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Colorado beef comes naturally: state's cattle ranchers making a comeback.

It must have been a rancher who coined the phrase "labor of love." Because ranchers are faced with changing market conditions year-over-year, weather extremes, backbreaking labor, and perennial breeding challenges, you know the ranching profession is chosen for the passion it inspires in its practitioners. Yet if you've driven down state highways lately and noticed more and more cattle herds along the way, it's not a mirage. Colorado cattle ranching is growing; the state now ranks 10th overall in the beef industry. As Americans seek more nutritious, flavorful meal solutions, the demand for natural, lean beef is rising. And with stringent USDA regulations, it's safe to say, beef is back, and healthier than ever.

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How many ranchers are in the state?

Colorado beef is produced by 14,000 independent ranchers, whose herds range in size from 50 head of cattle to more than 1,000. Says Tami Arnold of the Colorado Beef Council, "While the ranchers are independent, they are all unified in the promotion of beef, preservation of the land and a desire to produce superior meat for the Colorado consumers." Given the growing demand for land, it is surprising many Colorado ranches are still multi-generational operations. While there are plenty of start-ups, too, the state's older ranches and ranching families still believe in raising cattle safely through the conservation and preservation of private, forest and BLM lands.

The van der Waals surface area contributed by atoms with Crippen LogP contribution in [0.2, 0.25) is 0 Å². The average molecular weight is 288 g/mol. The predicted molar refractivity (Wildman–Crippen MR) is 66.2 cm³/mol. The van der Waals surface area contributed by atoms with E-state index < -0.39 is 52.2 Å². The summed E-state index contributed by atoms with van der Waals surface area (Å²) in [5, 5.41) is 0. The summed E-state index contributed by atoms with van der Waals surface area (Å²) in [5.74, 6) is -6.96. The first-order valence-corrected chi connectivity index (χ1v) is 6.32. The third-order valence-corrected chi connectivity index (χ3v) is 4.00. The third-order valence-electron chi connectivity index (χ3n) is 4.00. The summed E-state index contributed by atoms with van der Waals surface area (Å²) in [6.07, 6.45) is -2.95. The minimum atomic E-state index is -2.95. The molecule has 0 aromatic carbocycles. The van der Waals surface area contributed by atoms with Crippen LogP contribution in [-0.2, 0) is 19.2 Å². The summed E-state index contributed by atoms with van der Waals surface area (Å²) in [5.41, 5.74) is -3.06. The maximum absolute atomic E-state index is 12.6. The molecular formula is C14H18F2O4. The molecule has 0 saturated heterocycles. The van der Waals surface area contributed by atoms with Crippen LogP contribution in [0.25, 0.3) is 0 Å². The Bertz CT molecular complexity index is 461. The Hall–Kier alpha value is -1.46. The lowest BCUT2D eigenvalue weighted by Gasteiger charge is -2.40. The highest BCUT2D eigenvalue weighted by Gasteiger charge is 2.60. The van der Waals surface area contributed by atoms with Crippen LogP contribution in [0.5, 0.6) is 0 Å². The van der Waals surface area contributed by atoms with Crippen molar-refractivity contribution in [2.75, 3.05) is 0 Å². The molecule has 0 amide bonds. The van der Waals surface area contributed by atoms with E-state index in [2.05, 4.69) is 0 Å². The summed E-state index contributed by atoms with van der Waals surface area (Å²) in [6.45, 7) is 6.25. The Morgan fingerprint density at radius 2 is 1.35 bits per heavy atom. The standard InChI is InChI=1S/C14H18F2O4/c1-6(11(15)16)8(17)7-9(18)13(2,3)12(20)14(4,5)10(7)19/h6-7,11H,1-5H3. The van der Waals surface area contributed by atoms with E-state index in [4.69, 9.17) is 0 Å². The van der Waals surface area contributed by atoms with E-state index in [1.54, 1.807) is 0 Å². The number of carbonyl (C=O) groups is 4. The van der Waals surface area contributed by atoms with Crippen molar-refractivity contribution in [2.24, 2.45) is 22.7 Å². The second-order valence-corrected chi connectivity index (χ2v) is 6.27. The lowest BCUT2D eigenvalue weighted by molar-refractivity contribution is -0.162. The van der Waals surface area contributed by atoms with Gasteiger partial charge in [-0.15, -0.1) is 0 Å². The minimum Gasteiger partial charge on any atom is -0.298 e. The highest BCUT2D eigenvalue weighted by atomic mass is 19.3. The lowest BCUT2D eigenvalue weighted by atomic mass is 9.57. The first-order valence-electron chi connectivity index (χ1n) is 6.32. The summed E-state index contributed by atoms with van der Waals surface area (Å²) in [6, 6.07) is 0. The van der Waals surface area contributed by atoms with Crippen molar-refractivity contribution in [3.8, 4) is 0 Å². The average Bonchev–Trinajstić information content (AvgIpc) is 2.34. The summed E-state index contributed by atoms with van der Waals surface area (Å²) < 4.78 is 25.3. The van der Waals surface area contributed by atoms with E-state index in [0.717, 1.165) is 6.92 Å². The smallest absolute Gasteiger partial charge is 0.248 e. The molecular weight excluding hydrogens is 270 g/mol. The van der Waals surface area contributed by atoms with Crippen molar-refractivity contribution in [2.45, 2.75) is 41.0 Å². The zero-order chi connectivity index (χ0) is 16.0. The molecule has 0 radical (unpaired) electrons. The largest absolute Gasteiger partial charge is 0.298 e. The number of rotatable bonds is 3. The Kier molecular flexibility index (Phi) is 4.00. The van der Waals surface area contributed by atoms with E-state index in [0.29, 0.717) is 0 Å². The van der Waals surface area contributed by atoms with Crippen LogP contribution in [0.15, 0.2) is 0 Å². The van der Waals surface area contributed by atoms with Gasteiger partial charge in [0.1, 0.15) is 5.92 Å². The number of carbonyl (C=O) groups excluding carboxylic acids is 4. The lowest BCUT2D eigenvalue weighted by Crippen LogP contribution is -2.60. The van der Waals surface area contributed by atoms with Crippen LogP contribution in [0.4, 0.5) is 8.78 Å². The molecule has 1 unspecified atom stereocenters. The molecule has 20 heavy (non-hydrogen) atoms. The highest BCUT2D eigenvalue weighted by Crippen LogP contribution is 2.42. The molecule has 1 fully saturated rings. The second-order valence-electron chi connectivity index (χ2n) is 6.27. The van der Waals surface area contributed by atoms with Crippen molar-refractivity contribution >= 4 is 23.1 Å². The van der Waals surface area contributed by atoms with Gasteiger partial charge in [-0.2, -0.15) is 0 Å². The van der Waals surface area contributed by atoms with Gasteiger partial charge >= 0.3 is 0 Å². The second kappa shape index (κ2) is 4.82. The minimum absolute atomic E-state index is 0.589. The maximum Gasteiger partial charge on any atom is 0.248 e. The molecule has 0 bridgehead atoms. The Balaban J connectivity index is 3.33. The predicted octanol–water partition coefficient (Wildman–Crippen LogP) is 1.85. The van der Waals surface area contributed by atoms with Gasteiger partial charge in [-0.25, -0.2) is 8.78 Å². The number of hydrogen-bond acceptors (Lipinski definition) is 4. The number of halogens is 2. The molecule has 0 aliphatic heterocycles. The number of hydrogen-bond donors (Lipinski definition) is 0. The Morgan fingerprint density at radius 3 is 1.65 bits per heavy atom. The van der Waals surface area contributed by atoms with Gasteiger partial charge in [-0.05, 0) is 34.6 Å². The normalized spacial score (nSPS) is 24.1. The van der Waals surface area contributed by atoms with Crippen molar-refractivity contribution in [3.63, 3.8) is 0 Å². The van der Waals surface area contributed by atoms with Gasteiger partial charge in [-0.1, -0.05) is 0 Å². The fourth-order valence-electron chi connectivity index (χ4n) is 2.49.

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Fifth-generation rancher Burt Guerrieri and wife Sandy operate Mill Creek Ranch in Gunnison. Guerrieri, a Colorado College graduate with a bachelor's degree in English, seemed an unlikely candidate for carrying on the family ranching tradition. But when Guerrieri graduated, he went back to Gunnison to help out at home--part time. That was 25 years ago.

Today, Guerrieri is actively working to make ranching better--not only for the family business but for all the state's ranchers and ranching in general. A student of alternative ranching methods and genetic improvement, Guerrieri tested small herds of cattle to be calved in June, unlike the traditional March time frame, striving for a less complicated calving season. He also cross-bred a few lines of cattle, those with exceptional traits, to produce cows with genetic balance. His innovative calving and cross-breeding theories have worked to produce naturally bred cows that produce some of the finest meat in Colorado.

Sandy Guerrieri provides the marketing energy behind Mill Creek, helping to build the ranch's e-mail and mail order natural-beef business. When asked why Mill Creek beef is special, she replies, "We feel we have everything on the ranch. Our cattle are all born, raised and tended to by caring ranchers. We are at the top of the water and air chain for the cattle, and the grasses are natural and nutritious. In the winter, they feed on our own hay."

Ranching by region